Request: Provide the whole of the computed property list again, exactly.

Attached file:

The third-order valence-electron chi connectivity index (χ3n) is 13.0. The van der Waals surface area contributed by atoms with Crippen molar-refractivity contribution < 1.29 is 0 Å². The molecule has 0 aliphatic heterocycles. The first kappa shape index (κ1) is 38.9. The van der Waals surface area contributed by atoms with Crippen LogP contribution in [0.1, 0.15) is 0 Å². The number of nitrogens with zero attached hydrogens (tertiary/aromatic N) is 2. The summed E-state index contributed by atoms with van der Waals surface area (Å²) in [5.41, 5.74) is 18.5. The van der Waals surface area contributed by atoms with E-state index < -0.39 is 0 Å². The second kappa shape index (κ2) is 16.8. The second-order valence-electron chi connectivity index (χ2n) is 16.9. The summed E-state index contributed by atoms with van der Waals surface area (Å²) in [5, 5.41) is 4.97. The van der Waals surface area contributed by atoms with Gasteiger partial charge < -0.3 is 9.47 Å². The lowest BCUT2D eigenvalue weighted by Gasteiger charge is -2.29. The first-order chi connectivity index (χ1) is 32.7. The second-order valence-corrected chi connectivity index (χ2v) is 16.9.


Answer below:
The third-order valence-electron chi connectivity index (χ3n) is 13.0. The van der Waals surface area contributed by atoms with Crippen molar-refractivity contribution < 1.29 is 0 Å². The molecule has 0 aliphatic heterocycles. The first kappa shape index (κ1) is 38.9. The van der Waals surface area contributed by atoms with Crippen LogP contribution in [0.1, 0.15) is 0 Å². The number of nitrogens with zero attached hydrogens (tertiary/aromatic N) is 2. The summed E-state index contributed by atoms with van der Waals surface area (Å²) in [5.41, 5.74) is 18.5. The van der Waals surface area contributed by atoms with E-state index < -0.39 is 0 Å². The second kappa shape index (κ2) is 16.8. The second-order valence-electron chi connectivity index (χ2n) is 16.9. The summed E-state index contributed by atoms with van der Waals surface area (Å²) in [5, 5.41) is 4.97. The van der Waals surface area contributed by atoms with Gasteiger partial charge < -0.3 is 9.47 Å². The lowest BCUT2D eigenvalue weighted by Gasteiger charge is -2.29. The first-order chi connectivity index (χ1) is 32.7. The second-order valence-corrected chi connectivity index (χ2v) is 16.9.